By Huntington District Public Affairs StaffAugust 27, 2019
Over the Independence Day Weekend, Burnsville Lake hosted the First Annual Burnsville Freedom Festival. This was a community wide celebration that was nearly a year in the making. The genesis of the plan to hold a Freedom Festival began with a discussion that Ranger Lisa Hess was having with some of her co-workers about holding some sort of musical event at the lake.
The group was in agreement that it was a great idea. They also agreed that it would take a lot of time and effort to come to fruition. With a new addition at home Lisa Hess had even greater demands on her time. This is where friends can make a real difference.
Burnsville Lake is the benefactor of a group of local residents and regular visitors who organized in November 2007 with the stated mission to "provide the opportunity for more community involvement at Burnsville Lake by raising funds necessary to build/repair amenities". They are the Friends of Burnsville. And they do even more than just build and repair.
"The Friends of Burnsville and other groups set up a committee and really stepped up for the festival", said Hess. After months of planning and a lot of hard work from the Burnsville Freedom Festival committee, the Town of Burnsville staff, the Burnsville Lake U.S. Army Corps of Engineers staff, the Friends of Burnsville Lake, the Burnsville Lake Volunteers, and the many dedicated members of the local community and surrounding counties, the Burnsville Freedom Festival kicked off Friday, July 5 in downtown Burnsville with a parade. An all-star cast of Bobber, the Water Safety Dog, Smokey the Bear and Uncle Sam got the chance to spread the message of safety to a town full of people. After the parade was over, there was a doggie pageant that rewarded the most patriotic dogs in small, medium, and large categories.
The main event day for the festival was Saturday, July 6, with doubts of its success because of the weather forecast predictions, the committee moved forward and chanced the day. Over the course of the day Burnsville Lake had over 5,000 visitors to its grounds and got to view the 25 ft. by 40 ft. American Flag that was draped over the Burnsville Dam. The festival had something for just about everyone, to include: a cornhole tournament, a diaper derby, The Dam Bike Show, free live music, a giant waterslide, a bounce house, face painting, the West Virginia National Guard gaming trailer, a spouse calling contest, various games to interact with the crowd, memorial luminaries, food vendors, and much more! The day ended with the sky over the Burnsville Dam being illuminated with a fireworks display that could be enjoyed and seen by land and water.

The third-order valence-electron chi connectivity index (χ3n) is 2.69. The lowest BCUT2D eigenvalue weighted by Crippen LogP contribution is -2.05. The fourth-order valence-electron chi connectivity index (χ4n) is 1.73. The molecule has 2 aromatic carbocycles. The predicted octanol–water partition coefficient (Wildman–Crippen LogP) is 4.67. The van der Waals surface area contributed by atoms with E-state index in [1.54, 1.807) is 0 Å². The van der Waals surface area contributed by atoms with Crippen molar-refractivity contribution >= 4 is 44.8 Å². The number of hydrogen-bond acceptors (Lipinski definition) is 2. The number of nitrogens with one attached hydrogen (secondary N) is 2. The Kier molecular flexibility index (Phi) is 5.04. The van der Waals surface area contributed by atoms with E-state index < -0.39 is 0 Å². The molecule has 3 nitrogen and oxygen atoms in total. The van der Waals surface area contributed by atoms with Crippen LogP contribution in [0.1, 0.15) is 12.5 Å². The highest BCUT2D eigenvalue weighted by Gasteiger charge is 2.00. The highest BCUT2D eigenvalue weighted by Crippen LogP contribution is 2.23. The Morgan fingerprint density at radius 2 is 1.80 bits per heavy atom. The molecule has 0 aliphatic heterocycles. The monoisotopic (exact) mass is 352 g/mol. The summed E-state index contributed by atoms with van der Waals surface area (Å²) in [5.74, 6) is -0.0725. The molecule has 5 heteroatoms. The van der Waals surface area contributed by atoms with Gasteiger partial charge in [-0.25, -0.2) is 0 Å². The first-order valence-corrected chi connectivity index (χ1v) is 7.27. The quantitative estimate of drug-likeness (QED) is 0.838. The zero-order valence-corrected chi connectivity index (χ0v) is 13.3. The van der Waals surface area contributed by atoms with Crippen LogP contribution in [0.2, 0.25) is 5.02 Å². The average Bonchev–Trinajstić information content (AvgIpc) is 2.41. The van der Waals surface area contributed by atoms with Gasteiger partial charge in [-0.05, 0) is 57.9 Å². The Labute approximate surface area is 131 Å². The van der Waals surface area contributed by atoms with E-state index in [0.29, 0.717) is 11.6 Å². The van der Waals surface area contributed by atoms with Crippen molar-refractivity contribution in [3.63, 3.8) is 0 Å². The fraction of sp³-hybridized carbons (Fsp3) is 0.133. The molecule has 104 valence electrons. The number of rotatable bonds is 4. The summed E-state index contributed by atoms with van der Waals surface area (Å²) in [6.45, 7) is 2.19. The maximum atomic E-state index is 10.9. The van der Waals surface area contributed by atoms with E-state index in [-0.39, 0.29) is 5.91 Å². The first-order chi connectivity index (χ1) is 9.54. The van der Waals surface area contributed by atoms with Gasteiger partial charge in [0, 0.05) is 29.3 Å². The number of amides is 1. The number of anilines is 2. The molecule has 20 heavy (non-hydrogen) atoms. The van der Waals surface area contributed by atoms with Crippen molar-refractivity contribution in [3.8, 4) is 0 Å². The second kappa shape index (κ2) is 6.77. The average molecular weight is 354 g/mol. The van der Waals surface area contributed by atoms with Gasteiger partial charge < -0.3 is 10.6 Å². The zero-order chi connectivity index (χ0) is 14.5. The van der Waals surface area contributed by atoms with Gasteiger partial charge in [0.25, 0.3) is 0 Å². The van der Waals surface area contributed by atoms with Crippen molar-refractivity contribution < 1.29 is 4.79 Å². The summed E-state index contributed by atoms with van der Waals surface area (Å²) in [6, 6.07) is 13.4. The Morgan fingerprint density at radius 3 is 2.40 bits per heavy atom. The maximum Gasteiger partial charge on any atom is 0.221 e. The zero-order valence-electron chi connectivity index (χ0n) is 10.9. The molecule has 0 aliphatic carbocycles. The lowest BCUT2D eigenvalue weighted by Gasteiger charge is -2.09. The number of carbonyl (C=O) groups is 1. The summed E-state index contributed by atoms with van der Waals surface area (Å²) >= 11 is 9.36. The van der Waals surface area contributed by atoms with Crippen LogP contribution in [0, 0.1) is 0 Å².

The Freedom Festival was such a huge success that the committee and all other entities have decided to make this an annual event and the date of next year's celebration is Saturday, July 4, 2020.
Hess credits the ability to keep the diverse groups working together for the common goal of the festival had to do with a shared desire to help each other out. "I went to a lot of meetings and functions of different groups to help them with their activities", said Hess.
As an Interpretive Ranger she also coordinate with volunteers at the lake's Bulltown Campground where visitors can get an appreciation of life in the mid-nineteenth century Appalachia. Visitors are regularly treated with opportunities to make rugs, ropes and other crafts using tools and techniques of the mid-nineteenth century.
If all this does not keep Hess busy, she also works with the Friends of Burnsville on numerous other community events throughout the year. During her two years at Burnsville, Hess has become a critical and beloved member of the Burnsville Team and the Burnsville Community.
Burnsville Lake's authorized purposes include recreation, flood risk management, fish and wildlife, and water quality control. Its land area includes nearly 13,500 acres. There are ten recreation areas on the project, including Corps operated campgrounds and day use areas. The lake is impounded by a rock fill embankment and impervious core dam with a gated concrete ogee spillway. The dam was completed in January 1976 and serves a drainage area of 165 square miles. The dam is 89 feet high, 1,400 ft. long, and 24 ft. wide at the top. The concrete ogee spillway is controlled by three 42ft. by 35 ft. crest gates. The raceway and stilling basin is 240 ft. long.